And for this week’s XY FILES (also a little late!), I wanted to share some analysis from my guy Marco, who continues to blog up a storm over at Open Salon. In his post this week over there, “Postcards from Camelot,” Marco offers a comparative analysis of political family portraiture from the days pre-Betty Friedan with today’s, juxtaposing a portrait of the Obama family that appeared on the Obama campaign’s website, and a portrait of the Kennedy family at Hyannisport circa 1962. Writes Marco,
While Barack is dressed identically to JFK, down to the wristwatch (signifier of male diligence during downtime), it is ironically Michelle who seems the more work-ready in the 2008 image. She is much more formal here than Jackie, as befitting a contemporary professional mom, yet it is also possible that the zetgeist is not yet ready for a black First Lady in leisure attire. Certainly this is true in corporate America, where non-white professionals can still feel the need to one-up their white colleagues in formality just to achieve equal parity.
At a time when Sarah Palin’s suitability for office is questioned even by liberals in the context of motherhood, it is significant that it is Barack whom the daughters embrace. Here we have a signifier not only of progressive gender politics but of the increasing importance of family values in the political sphere. The Obamas are in that sense a tighter unit here than the Kennedys; in the Kennedy image Jack looks true to the pre-Betty Friedan era, a man in proximity to his family yet not unduly “enmeshed”, which implicitly allowed him the freedom to work and “play” outside the domestic realm. Not so Obama, who must project utter wholesomeness in a post-Lewinsky landscape.
The candidness of the Kennedy image is poignant in our hindsight. It captures a moment of domestic dynamism that seems to us a hint of the disharmony we feel privy to as survivors and commentators a generation or two on. We know that someone switched scripts on the unsuspecting actors of Camelot, and we wish we could reach across the divide and toss them a clue.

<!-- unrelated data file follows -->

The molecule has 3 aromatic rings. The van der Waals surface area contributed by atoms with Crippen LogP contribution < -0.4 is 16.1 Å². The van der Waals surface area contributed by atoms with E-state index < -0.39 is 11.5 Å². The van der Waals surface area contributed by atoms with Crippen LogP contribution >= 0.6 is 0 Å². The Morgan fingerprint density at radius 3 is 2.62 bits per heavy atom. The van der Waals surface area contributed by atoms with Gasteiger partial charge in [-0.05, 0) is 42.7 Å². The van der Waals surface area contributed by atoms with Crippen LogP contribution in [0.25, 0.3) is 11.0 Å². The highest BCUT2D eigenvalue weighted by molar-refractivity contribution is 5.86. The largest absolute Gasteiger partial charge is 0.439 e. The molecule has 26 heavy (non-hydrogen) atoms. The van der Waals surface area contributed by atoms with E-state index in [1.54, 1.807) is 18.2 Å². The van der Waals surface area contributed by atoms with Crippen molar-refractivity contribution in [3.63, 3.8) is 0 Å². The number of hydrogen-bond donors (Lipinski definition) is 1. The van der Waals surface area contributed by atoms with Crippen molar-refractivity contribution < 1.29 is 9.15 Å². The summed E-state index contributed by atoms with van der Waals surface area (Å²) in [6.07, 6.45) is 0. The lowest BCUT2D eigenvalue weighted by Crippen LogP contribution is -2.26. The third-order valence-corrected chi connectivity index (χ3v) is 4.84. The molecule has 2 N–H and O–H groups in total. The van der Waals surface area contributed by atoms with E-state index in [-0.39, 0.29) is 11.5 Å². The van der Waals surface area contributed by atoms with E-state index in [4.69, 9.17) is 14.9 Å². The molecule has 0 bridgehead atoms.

In this context, the control exerted over the Obama image is somehow comforting to me. It is, of course, a branded and vetted image, much more so than the snapshots of Camelot yellowing in the White House archives. John-John and Caroline seem distracted and ready to bolt from the Hyannisport porch. Jack is standing with, but not enveloped by his family. In contrast, the Obamas are eyes forward, directly engaged with the photographer and the viewer. Even the children seem utterly at home around the camera, as they seemed at ease in the spotlight of a stadium of tens of thousands. Finally, the Obamas are composed in the classic stable form of the triangle or pyramid, but while the senator is at the core of the group, there is no top-down hierarchy. This is a picture of family as a unit of strength, dynamic but immovable.
This visual read on family values adds a whole ‘nother level to the rhetoric we heard last night. If any of you have seen interesting analysis of Barack as a new kind of dad, or a new kind of man in general–the 21st century kind, that is–please do share links in comments! I’m becoming obsessed with the discussion of Barack’s masculinity over here.